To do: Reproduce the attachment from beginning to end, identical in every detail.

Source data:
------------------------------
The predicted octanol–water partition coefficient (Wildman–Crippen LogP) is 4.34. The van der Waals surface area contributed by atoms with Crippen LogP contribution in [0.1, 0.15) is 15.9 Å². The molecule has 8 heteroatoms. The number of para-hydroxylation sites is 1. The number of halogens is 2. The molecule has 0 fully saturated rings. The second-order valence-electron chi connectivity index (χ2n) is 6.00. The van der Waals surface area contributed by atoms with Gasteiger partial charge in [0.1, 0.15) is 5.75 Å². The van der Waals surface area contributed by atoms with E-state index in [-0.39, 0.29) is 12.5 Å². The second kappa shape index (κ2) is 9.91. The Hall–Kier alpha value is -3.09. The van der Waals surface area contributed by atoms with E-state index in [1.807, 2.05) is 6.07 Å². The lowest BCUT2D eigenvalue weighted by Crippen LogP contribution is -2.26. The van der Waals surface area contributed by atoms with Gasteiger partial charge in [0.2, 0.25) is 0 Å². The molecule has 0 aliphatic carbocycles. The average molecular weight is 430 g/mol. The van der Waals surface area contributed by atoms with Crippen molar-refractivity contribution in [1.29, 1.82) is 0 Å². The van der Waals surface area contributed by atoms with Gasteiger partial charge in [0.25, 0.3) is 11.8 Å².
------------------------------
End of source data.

The predicted octanol–water partition coefficient (Wildman–Crippen LogP) is 4.34. The van der Waals surface area contributed by atoms with Crippen LogP contribution in [0.1, 0.15) is 15.9 Å². The molecule has 8 heteroatoms. The number of para-hydroxylation sites is 1. The number of halogens is 2. The molecule has 0 fully saturated rings. The second-order valence-electron chi connectivity index (χ2n) is 6.00. The van der Waals surface area contributed by atoms with Gasteiger partial charge in [0.1, 0.15) is 5.75 Å². The van der Waals surface area contributed by atoms with E-state index in [-0.39, 0.29) is 12.5 Å². The second kappa shape index (κ2) is 9.91. The Hall–Kier alpha value is -3.09. The van der Waals surface area contributed by atoms with E-state index in [1.807, 2.05) is 6.07 Å². The lowest BCUT2D eigenvalue weighted by Crippen LogP contribution is -2.26. The van der Waals surface area contributed by atoms with Gasteiger partial charge in [0.2, 0.25) is 0 Å². The molecule has 0 aliphatic carbocycles. The average molecular weight is 430 g/mol. The van der Waals surface area contributed by atoms with Crippen molar-refractivity contribution in [1.29, 1.82) is 0 Å². The van der Waals surface area contributed by atoms with Gasteiger partial charge in [0.25, 0.3) is 11.8 Å².